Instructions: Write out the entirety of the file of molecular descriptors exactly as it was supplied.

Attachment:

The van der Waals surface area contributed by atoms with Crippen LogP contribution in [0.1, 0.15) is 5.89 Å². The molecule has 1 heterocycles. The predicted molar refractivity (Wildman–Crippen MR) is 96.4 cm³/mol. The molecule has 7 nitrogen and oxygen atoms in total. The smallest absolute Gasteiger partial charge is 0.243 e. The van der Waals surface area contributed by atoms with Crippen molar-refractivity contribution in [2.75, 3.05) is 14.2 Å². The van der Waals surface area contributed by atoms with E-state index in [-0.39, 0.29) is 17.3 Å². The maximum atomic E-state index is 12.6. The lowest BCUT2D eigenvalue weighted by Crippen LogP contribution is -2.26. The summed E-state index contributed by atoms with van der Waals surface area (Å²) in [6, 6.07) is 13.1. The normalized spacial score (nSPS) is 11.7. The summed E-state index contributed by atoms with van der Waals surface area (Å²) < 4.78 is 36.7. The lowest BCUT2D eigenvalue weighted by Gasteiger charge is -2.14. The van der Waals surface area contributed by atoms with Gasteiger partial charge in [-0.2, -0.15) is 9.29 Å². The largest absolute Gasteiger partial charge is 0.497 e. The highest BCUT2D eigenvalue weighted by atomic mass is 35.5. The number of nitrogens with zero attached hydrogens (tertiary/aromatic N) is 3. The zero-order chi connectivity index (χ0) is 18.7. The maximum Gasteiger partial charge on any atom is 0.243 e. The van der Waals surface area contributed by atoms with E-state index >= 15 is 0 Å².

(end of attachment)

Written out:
The van der Waals surface area contributed by atoms with Crippen LogP contribution in [0.1, 0.15) is 5.89 Å². The molecule has 1 heterocycles. The predicted molar refractivity (Wildman–Crippen MR) is 96.4 cm³/mol. The molecule has 7 nitrogen and oxygen atoms in total. The smallest absolute Gasteiger partial charge is 0.243 e. The van der Waals surface area contributed by atoms with Crippen molar-refractivity contribution in [2.75, 3.05) is 14.2 Å². The van der Waals surface area contributed by atoms with E-state index in [-0.39, 0.29) is 17.3 Å². The maximum atomic E-state index is 12.6. The lowest BCUT2D eigenvalue weighted by Crippen LogP contribution is -2.26. The summed E-state index contributed by atoms with van der Waals surface area (Å²) in [6, 6.07) is 13.1. The normalized spacial score (nSPS) is 11.7. The summed E-state index contributed by atoms with van der Waals surface area (Å²) < 4.78 is 36.7. The lowest BCUT2D eigenvalue weighted by Gasteiger charge is -2.14. The van der Waals surface area contributed by atoms with Gasteiger partial charge in [-0.2, -0.15) is 9.29 Å². The largest absolute Gasteiger partial charge is 0.497 e. The highest BCUT2D eigenvalue weighted by atomic mass is 35.5. The number of nitrogens with zero attached hydrogens (tertiary/aromatic N) is 3. The zero-order chi connectivity index (χ0) is 18.7. The maximum Gasteiger partial charge on any atom is 0.243 e. The van der Waals surface area contributed by atoms with E-state index >= 15 is 0 Å².